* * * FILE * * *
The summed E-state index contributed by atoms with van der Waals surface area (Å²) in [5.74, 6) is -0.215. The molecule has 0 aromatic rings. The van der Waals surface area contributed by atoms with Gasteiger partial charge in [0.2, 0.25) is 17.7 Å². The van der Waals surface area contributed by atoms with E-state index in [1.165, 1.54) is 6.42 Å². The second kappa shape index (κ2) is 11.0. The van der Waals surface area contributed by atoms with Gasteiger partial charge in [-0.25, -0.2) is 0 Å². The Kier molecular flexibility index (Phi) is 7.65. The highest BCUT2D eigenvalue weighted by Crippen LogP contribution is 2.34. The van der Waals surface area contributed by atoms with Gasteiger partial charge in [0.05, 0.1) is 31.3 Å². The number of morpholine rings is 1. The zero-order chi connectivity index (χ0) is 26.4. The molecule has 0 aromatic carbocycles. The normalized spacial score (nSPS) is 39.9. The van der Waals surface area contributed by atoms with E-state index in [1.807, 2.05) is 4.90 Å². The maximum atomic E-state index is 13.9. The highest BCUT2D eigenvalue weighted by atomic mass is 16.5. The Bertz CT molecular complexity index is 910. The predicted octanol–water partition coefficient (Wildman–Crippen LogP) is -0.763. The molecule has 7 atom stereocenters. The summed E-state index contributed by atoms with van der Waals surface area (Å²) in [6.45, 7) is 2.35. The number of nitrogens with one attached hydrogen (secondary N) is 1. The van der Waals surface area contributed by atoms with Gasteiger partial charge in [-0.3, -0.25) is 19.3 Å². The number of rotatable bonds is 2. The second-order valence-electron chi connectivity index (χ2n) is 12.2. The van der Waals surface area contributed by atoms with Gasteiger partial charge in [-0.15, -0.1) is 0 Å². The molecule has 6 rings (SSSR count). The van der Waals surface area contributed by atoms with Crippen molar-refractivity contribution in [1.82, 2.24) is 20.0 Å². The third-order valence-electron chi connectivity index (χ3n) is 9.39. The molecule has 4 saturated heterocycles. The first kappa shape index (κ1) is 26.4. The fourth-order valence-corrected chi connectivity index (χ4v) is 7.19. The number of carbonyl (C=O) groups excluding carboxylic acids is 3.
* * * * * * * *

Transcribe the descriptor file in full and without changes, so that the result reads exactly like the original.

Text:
The summed E-state index contributed by atoms with van der Waals surface area (Å²) in [5.74, 6) is -0.215. The molecule has 0 aromatic rings. The van der Waals surface area contributed by atoms with Gasteiger partial charge in [0.2, 0.25) is 17.7 Å². The van der Waals surface area contributed by atoms with E-state index in [1.165, 1.54) is 6.42 Å². The second kappa shape index (κ2) is 11.0. The van der Waals surface area contributed by atoms with Gasteiger partial charge in [-0.25, -0.2) is 0 Å². The Kier molecular flexibility index (Phi) is 7.65. The highest BCUT2D eigenvalue weighted by Crippen LogP contribution is 2.34. The van der Waals surface area contributed by atoms with Gasteiger partial charge in [0.05, 0.1) is 31.3 Å². The number of morpholine rings is 1. The zero-order chi connectivity index (χ0) is 26.4. The molecule has 0 aromatic carbocycles. The normalized spacial score (nSPS) is 39.9. The van der Waals surface area contributed by atoms with E-state index in [1.807, 2.05) is 4.90 Å². The maximum atomic E-state index is 13.9. The highest BCUT2D eigenvalue weighted by atomic mass is 16.5. The Bertz CT molecular complexity index is 910. The predicted octanol–water partition coefficient (Wildman–Crippen LogP) is -0.763. The molecule has 7 atom stereocenters. The summed E-state index contributed by atoms with van der Waals surface area (Å²) in [6.45, 7) is 2.35. The number of nitrogens with one attached hydrogen (secondary N) is 1. The van der Waals surface area contributed by atoms with Gasteiger partial charge in [-0.3, -0.25) is 19.3 Å². The number of rotatable bonds is 2. The second-order valence-electron chi connectivity index (χ2n) is 12.2. The van der Waals surface area contributed by atoms with Gasteiger partial charge in [-0.15, -0.1) is 0 Å². The molecule has 6 rings (SSSR count). The van der Waals surface area contributed by atoms with Crippen molar-refractivity contribution in [1.82, 2.24) is 20.0 Å². The third-order valence-electron chi connectivity index (χ3n) is 9.39. The molecule has 4 saturated heterocycles. The first kappa shape index (κ1) is 26.4. The fourth-order valence-corrected chi connectivity index (χ4v) is 7.19. The number of carbonyl (C=O) groups excluding carboxylic acids is 3.